Five cities around the world where you can live large while spending small. Side-by-side comparisons to similar but pricier cities.

from Budget Travel
How to save money when using your cellphone abroad.

from Budget Travel
The world’s ten most visited cities.

SEA
from Travel Weekly
Royal Caribbean’s Oasis of the Seas, one of the two largest cruise ships afloat, will take a month’s leave of the Caribbean next year for a month of cruises in European and Mediterranean waters, including two Atlantic crossings, one in each direction.

FOOD & DRINK
from the Los Angeles Times
All aboard the Jose Cuervo Express. Next stop: Tequila.

from the Los Angeles Times
If you don’t have to rush back to work or school right after Labor Day, consider dropping in on a serious food and wine festival in Hawaii.

-0-

AFRICA
from Travel Weekly
When it comes to natural wonders, there’s more to Rwanda than its famed mountain gorillas.

from The Star (Kenya) via allAfrica.com
Kenya sets out to lure tourists from Morocco.

from the Tanzania Daily News via allAfrica.com
In the wake of President Barack Obama’s visit, Tanzanian business figures conclude the country needs more high-end hotels.

AMERICAS
from the New York Times
A once-seedy Philadephia street gets a hipster makeover. Out with the check-cashing joints and adult bookstores. In with the restaurants and gelato shops. SLIDESHOW

from The Guardian (London UK)
San Francisco’s best bets for budget lodging. Heavy on hostels, B&B’s and small European-style hotels.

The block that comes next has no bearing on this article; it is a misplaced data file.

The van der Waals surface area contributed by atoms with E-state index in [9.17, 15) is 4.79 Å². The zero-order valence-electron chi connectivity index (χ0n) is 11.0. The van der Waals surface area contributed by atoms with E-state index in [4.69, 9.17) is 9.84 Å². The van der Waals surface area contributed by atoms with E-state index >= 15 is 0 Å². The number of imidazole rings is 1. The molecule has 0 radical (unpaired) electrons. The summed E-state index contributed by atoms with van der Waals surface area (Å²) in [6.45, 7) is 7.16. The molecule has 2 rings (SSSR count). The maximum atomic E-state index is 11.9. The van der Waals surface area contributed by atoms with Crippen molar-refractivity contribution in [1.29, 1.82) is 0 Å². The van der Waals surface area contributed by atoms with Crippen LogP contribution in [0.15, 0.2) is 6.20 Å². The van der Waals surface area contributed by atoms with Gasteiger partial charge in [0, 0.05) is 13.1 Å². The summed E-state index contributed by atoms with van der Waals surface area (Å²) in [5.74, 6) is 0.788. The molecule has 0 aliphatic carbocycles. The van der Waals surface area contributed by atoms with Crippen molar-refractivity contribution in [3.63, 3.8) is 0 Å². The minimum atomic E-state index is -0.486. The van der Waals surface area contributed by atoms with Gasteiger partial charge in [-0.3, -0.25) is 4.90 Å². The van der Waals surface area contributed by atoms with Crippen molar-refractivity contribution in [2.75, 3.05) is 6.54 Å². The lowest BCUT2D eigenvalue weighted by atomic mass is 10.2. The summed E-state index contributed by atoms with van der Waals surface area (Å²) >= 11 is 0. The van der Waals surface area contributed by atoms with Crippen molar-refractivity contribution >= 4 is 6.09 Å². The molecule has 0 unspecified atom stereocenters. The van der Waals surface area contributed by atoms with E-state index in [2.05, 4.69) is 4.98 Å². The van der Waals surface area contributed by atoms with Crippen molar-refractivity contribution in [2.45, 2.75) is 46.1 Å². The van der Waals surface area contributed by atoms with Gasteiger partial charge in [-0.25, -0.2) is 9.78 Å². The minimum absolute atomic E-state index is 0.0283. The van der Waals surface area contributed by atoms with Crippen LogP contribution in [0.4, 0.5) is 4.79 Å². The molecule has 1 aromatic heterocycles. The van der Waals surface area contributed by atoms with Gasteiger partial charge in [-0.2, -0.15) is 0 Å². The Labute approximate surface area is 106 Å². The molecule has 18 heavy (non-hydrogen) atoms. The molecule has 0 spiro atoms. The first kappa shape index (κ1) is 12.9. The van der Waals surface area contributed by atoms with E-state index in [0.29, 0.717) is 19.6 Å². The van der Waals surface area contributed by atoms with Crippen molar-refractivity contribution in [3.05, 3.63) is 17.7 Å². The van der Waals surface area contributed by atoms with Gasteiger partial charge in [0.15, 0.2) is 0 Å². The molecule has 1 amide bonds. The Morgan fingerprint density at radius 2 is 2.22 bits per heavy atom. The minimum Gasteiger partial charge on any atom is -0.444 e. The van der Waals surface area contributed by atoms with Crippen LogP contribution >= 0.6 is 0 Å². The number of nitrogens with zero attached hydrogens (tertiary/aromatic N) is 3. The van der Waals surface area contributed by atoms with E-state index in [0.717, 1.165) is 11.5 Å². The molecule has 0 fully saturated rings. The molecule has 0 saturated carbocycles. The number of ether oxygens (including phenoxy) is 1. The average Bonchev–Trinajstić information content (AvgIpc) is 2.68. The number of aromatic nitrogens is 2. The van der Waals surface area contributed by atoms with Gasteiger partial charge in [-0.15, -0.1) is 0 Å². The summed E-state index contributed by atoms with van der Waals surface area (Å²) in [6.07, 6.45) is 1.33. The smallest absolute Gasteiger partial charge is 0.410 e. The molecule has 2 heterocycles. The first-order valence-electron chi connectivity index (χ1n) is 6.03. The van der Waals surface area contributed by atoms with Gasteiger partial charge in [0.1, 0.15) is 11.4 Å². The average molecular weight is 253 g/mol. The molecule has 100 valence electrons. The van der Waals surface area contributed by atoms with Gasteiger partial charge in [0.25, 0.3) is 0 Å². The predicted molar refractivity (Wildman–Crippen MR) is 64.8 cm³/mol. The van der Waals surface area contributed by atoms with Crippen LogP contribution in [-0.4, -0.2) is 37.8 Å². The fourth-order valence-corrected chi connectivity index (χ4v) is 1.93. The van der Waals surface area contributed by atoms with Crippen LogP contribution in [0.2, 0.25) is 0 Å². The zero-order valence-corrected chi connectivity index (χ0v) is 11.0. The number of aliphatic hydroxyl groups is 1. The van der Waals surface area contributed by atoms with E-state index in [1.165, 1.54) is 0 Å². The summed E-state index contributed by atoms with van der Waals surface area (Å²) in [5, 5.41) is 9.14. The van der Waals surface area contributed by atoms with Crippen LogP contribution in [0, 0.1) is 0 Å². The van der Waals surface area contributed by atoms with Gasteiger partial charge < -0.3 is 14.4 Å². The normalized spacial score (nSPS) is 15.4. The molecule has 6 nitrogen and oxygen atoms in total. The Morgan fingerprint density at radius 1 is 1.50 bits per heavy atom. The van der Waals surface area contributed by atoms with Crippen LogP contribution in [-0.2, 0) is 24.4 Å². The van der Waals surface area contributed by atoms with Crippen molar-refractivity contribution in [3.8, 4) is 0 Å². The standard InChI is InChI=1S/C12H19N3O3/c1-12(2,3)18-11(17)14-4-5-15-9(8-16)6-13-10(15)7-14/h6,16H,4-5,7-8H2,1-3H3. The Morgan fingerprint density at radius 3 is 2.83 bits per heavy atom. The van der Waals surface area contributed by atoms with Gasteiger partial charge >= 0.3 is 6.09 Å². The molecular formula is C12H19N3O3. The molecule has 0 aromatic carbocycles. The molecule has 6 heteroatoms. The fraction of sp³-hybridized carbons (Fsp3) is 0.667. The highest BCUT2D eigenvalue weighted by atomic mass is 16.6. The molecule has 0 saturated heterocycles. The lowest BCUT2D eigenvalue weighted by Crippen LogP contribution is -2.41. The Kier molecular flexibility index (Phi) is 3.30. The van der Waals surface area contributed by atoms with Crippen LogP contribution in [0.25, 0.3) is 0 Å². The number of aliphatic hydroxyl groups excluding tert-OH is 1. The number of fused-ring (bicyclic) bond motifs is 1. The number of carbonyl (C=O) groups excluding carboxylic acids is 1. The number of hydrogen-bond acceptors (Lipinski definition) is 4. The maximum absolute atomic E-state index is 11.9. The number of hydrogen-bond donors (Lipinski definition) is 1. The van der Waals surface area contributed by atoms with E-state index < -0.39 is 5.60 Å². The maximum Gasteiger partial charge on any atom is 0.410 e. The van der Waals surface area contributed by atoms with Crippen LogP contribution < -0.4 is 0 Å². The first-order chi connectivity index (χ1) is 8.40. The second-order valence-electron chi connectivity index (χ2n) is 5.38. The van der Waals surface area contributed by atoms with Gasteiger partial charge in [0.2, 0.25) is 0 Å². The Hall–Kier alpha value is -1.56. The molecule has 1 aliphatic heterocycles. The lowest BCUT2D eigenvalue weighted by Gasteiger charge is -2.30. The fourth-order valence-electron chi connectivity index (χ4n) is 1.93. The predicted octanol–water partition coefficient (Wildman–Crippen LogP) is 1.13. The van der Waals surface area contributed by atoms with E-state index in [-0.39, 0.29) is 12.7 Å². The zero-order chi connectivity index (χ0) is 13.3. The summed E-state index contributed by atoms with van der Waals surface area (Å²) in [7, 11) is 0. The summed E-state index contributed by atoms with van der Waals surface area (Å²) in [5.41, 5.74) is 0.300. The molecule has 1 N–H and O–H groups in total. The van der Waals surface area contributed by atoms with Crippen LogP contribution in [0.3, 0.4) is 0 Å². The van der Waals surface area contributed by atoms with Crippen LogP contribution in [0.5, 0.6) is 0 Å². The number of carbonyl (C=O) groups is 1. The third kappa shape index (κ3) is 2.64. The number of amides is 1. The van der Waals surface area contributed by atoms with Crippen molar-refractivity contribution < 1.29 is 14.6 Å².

from the Los Angeles Times
Mexico’s beach resort city of Cancun boasts one of the world’s more unusual museums. To visit it, you’ll need a swimsuit and a snorkel.

ASIA/PACIFIC
from the New York Times
It happens every summer of the coast of northern China. A massive bloom of algae turns a stretch of beach the size of Connecticut into something that looks like a floating soccer pitch. Floating…and stinking.

from Travel Weekly
A new generation of cruise ships is taking to the Yangtze River — more spacious and with more amenities. But old-timers who remember the river’s towering cliffs before the building of the controversial Three Gorges Dam will tell you it’s just not the same.

from the Washington Post
The resurgence of tourism in Cambodia could hardly have a more symbolic example than this: A tract of land once sown with landmines by the Khmer Rouge is now the site of new luxury resort.

EUROPE
from the New York Times
These days, there are more reasons to visit Northern Ireland than to satisfy your fan-lust for HBO’s Game of Thrones.

from the Toronto Sun
The good news: A medieval tower offering stunning views of Paris opens to the public for the first time. The bad news: The climb up the stairs may take your breath away before the view does.

Spotted something you’d like to see in the next IBIT Travel Digest? Send me a message using the handy form below:
[contact-form-7 404 "Not Found"]

Leave a Reply

Your email address will not be published.
*